Wednesday, February 06, 2008

W.E.B. (William Edward Burghardt) Du Bois

W.E.B. (William Edward Burghardt) Du BoisDigital ID: cph 3a53178 Source: b&w film copy neg. Reproduction Number: LC-USZ62-16767 (b&w film copy neg.) Repository: Library of Congress Prints and Photographs Division Washington, D.C. 20540 USA. Retrieve higher resolution JPEG version (91 kilobytes)
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TITLE: W.E.B. (William Edward Burghardt) Du Bois, 1868-1963, CALL NUMBER: BIOG FILE - Du Bois, W.E.B. (William Edward Burghardt), 1868-1963 [item] [P&P], REPRODUCTION NUMBER: LC-USZ62-16767 (b&w film copy neg.) RIGHTS INFORMATION: No known restrictions on publication.
SUMMARY: Head and shoulders. MEDIUM: 1 photographic print. CREATE, PUBLISHED: c1919 May 31.

NOTES: J234700 U.S. Copyright Office. Photo by Cornelius M. Battey, 1918. No. 8. No copyright renewal. This record contains unverified, old data from caption card.

REPOSITORY: Library of Congress Prints and Photographs Division Washington, D.C. 20540 USA. DIGITAL ID: (b&w film copy neg.) cph 3a53178, CONTROL #: 2003681451

MARC Record Line 540 - No known restrictions on publication.

Credit Line: Library of Congress, Prints & Photographs Division, [reproduction number, LC-USZ62-16767]

W. E. B. Du Bois From Wikipedia, the free encyclopedia

William Edward Burghardt Du Bois (pronounced /duːˈbɔɪz/) (February 23, 1868 – August 27, 1963) was an African American civil rights activist, leader, Pan-Africanist, sociologist, educator, historian, writer, editor, poet, and scholar. He became a naturalized citizen of Ghana in 1963 at the age of 95.

David Levering Lewis, a biographer, wrote, "In the course of his long, turbulent career, W. E. B. Du Bois attempted virtually every possible solution to the problem of twentieth-century racism—scholarship, propaganda, integration, national self-determination, human rights, cultural and economic separatism, politics, international communism, expatriation, third world solidarity."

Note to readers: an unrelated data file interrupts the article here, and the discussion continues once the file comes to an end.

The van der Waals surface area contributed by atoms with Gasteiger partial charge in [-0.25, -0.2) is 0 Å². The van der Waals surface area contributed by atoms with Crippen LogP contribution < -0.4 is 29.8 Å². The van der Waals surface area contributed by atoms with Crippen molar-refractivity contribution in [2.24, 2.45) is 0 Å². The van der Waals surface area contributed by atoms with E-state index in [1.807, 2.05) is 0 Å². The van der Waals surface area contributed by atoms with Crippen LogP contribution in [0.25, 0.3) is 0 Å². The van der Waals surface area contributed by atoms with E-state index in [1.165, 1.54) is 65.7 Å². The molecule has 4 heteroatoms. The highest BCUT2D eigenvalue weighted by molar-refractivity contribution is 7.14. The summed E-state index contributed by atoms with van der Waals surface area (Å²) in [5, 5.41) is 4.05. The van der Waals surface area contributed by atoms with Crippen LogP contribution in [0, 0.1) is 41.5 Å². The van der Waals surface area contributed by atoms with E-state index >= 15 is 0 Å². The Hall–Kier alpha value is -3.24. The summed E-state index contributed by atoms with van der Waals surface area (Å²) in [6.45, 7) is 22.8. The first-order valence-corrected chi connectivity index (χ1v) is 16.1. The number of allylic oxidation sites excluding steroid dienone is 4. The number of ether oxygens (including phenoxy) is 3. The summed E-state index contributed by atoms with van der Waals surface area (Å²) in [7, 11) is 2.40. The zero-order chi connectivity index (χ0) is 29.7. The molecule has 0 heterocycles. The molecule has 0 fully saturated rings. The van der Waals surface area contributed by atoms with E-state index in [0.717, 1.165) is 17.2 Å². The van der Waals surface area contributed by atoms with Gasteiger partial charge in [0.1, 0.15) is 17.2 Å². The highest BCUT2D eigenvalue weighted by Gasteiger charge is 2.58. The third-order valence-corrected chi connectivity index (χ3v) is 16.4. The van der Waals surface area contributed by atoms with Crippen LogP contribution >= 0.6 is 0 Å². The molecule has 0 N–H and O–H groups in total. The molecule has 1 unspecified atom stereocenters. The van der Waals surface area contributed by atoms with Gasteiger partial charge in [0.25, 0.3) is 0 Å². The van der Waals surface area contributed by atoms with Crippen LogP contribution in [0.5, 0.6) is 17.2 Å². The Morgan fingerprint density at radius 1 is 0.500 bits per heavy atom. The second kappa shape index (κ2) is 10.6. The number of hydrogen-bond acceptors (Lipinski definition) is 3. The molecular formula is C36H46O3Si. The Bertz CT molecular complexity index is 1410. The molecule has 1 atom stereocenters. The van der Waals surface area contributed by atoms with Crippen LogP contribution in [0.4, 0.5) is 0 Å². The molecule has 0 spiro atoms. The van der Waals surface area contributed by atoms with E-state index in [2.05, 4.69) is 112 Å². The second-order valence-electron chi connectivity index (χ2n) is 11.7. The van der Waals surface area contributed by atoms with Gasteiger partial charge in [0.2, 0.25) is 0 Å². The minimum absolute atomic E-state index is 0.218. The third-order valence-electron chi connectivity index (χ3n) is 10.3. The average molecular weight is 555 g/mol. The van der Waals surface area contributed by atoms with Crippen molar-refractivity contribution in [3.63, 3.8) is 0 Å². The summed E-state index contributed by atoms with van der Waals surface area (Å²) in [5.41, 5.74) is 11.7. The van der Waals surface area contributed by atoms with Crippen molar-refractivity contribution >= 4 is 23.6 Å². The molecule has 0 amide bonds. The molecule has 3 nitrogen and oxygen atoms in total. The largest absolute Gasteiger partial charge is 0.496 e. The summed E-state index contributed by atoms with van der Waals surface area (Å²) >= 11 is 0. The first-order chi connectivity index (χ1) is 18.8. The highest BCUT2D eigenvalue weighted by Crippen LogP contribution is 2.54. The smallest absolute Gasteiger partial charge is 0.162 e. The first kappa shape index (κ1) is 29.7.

W. E. B. Du Bois was born on Church Street on February 23, 1868, in Great Barrington, at the south-western edge of Massachusetts, to Alfred Du Bois and Mary Silvina Burghardt Du Bois, whose February 5, 1867, wedding had been announced in the Berkshire Courier. Alfred Du Bois had been born in Haiti. W. E. B. Du Bois detailed his French Haitian background in his autobiography:

Of grandfather's life in Haiti from about 1821 to 1830, I know few details. From his 18th to his 27th year he formed acquaintanceships, earned a living, married and had a son, my father, Alfred, born in 1825. I do not know what work grandfather did, but probably he ran a plantation and engaged in the growing shipping trade to the United States. Who he married I do not know, nor her relatives. He may have married into the family of Elie Du Bois, the great Haitian educator. Also why he left Haiti in 1830 is not clear. It may have been because of the threat of war with France during the Revolution of 1830 and the fall of Charles X.

Their son was born 5 months before the Fourteenth Amendment was ratified, and added to the U.S. Constitution. Alfred Du Bois was descended from free people of color, including the slave-holding Dr. James Du Bois of Poughkeepsie, New York, a physician. In the Bahamas, James Du Bois had fathered three sons, including Alfred, and a daughter, by his slave mistress. Du Bois was also the great-grandson of Elizabeth Freeman (“Mum Bett”), a slave who successfully sued for her freedom, laying the groundwork for the eventual abolition of slavery in Massachusetts

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